Skip to main content

Size- and stage-dependence in cause-specific mortality of migratory brown trout

Nater, Chloé, Vindenes, Yngvild, Aass, Per, Cole, Diana J., Langangen, Øystein, Moe, S. Jannicke, Rustadbakken, Atle, Turek, Daniel, Vøllestad, L. Asbjørn, Ergon, Torbjørn and others. (2020) Size- and stage-dependence in cause-specific mortality of migratory brown trout. Journal of Animal Ecology, . ISSN 0021-8790. E-ISSN 1365-2656. (doi:10.1111/1365-2656.13269) (KAR id:81166)

PDF Publisher pdf
Language: English


Download (1MB) Preview
[thumbnail of Size- and stage-dependence in cause-specific mortality of migratory brown trout.pdf]
Preview
This file may not be suitable for users of assistive technology.
Request an accessible format
Official URL
http://dx.doi.org/10.1111/1365-2656.13269

Abstract

Evidence‐based management of natural populations under strong human influence frequently requires not only estimates of survival but also knowledge about how much mortality is due to anthropogenic vs. natural causes. This is the case particularly when individuals vary in their vulnerability to different causes of mortality due to traits, life history stages, or locations. Here, we estimated harvest and background (other cause) mortality of landlocked migratory salmonids over half a century. In doing so, we quantified among‐individual variation in vulnerability to cause‐specific mortality resulting from differences in body size and spawning location relative to a hydropower dam. We constructed a multistate mark–recapture model to estimate harvest and background mortality hazard rates as functions of a discrete state (spawning location) and an individual time‐varying covariate (body size). We further accounted for among‐year variation in mortality and migratory behaviour and fit the model to a unique 50‐year time series of mark–recapture–recovery data on brown trout (Salmo trutta ) in Norway. Harvest mortality was highest for intermediate‐sized trout, and outweighed background mortality for most of the observed size range. Background mortality decreased with body size for trout spawning above the dam and increased for those spawning below. All vital rates varied substantially over time, but a trend was evident only in estimates of fishers' reporting rate, which decreased from over 50% to less than 10% throughout the study period. We highlight the importance of body size for cause‐specific mortality and demonstrate how this can be estimated using a novel hazard rate parameterization for mark–recapture models. Our approach allows estimating effects of individual traits and environment on cause‐specific mortality without confounding, and provides an intuitive way to estimate temporal patterns within and correlation among different mortality sources.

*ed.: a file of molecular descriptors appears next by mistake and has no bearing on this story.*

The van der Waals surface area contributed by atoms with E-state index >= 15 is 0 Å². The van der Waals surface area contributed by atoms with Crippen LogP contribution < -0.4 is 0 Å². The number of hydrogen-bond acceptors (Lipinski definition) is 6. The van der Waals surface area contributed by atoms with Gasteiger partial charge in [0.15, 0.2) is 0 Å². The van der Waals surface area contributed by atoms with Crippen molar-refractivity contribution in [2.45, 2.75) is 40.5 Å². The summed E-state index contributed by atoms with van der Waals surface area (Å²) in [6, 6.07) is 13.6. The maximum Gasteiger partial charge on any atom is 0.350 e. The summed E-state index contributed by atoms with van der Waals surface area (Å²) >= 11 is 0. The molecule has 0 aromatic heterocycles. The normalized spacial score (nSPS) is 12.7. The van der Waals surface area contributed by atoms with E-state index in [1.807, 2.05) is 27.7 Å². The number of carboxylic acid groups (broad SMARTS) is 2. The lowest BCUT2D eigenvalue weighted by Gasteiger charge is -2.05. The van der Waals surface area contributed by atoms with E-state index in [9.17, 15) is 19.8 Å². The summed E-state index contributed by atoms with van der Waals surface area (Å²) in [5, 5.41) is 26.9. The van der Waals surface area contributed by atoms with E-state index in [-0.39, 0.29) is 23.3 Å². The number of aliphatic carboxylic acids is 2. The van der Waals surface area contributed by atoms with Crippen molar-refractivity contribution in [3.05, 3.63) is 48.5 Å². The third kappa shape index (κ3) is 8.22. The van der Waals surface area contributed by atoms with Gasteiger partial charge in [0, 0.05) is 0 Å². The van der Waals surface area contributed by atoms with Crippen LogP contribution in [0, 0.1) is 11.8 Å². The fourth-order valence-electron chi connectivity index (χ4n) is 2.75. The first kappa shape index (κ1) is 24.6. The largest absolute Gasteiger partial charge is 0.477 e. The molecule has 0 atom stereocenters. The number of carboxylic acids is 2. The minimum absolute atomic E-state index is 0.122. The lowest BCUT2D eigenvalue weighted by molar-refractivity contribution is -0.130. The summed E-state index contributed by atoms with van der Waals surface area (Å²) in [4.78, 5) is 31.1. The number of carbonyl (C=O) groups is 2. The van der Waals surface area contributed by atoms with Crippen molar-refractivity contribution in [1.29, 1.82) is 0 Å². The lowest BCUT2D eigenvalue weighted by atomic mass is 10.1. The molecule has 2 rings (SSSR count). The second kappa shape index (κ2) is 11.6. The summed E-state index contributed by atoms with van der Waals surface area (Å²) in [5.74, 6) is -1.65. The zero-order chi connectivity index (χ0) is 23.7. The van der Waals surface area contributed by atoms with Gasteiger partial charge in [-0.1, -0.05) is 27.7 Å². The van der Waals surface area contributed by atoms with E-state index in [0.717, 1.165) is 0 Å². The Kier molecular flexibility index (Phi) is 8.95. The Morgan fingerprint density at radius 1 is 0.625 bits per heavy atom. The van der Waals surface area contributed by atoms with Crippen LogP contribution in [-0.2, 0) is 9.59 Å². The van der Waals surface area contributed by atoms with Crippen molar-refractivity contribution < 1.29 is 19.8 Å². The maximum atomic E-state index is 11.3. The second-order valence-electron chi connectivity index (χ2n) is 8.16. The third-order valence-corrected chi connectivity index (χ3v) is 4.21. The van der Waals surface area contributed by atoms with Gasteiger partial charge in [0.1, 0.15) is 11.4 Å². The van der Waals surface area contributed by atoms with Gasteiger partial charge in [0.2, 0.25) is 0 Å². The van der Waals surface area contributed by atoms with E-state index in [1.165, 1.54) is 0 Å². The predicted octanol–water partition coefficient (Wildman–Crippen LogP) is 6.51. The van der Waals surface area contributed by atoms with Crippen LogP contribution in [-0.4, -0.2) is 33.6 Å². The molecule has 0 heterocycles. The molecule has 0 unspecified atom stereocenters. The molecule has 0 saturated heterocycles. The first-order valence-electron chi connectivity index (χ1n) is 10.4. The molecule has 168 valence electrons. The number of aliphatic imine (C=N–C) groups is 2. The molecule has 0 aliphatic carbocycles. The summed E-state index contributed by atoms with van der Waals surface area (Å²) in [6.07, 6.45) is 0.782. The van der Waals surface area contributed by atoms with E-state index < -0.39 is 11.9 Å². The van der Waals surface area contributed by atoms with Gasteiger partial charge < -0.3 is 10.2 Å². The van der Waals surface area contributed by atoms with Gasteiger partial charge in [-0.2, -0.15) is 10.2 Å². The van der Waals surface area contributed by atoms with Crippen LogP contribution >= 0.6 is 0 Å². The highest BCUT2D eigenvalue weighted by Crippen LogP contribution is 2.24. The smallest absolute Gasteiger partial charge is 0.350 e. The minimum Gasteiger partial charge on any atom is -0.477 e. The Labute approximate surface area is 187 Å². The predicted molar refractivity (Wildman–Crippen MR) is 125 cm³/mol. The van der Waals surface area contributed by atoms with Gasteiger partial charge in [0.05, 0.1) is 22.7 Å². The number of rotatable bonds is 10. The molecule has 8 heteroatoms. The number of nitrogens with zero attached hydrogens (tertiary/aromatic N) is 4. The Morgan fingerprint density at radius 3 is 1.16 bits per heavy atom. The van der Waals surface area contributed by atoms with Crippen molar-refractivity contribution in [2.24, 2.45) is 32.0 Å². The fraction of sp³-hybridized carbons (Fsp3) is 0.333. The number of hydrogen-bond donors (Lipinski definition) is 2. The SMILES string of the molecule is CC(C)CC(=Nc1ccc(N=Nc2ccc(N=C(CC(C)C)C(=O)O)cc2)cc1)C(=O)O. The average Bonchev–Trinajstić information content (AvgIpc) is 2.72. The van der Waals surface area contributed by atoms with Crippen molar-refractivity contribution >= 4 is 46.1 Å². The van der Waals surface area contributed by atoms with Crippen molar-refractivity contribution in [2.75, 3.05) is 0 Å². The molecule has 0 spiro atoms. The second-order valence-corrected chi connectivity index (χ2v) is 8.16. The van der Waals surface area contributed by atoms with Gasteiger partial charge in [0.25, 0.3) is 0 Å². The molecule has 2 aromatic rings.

Item Type: Article
DOI/Identification number: 10.1111/1365-2656.13269
Uncontrolled keywords: Bayesian statistics, dam, harvesting, hazard rate, mark–recapture, mortality, NIMBLE, trout
Subjects: Q Science > QH Natural history > QH541 Ecology
Divisions: Divisions > Division of Computing, Engineering and Mathematical Sciences > School of Mathematics, Statistics and Actuarial Science
Depositing User: Diana Cole
Date Deposited: 11 May 2020 08:17 UTC
Last Modified: 16 Feb 2021 14:12 UTC
Resource URI: https://kar.kent.ac.uk/id/eprint/81166 (The current URI for this page, for reference purposes)
Cole, Diana J.: https://orcid.org/0000-0002-8109-4832
  • Depositors only (login required):

Downloads

Downloads per month over past year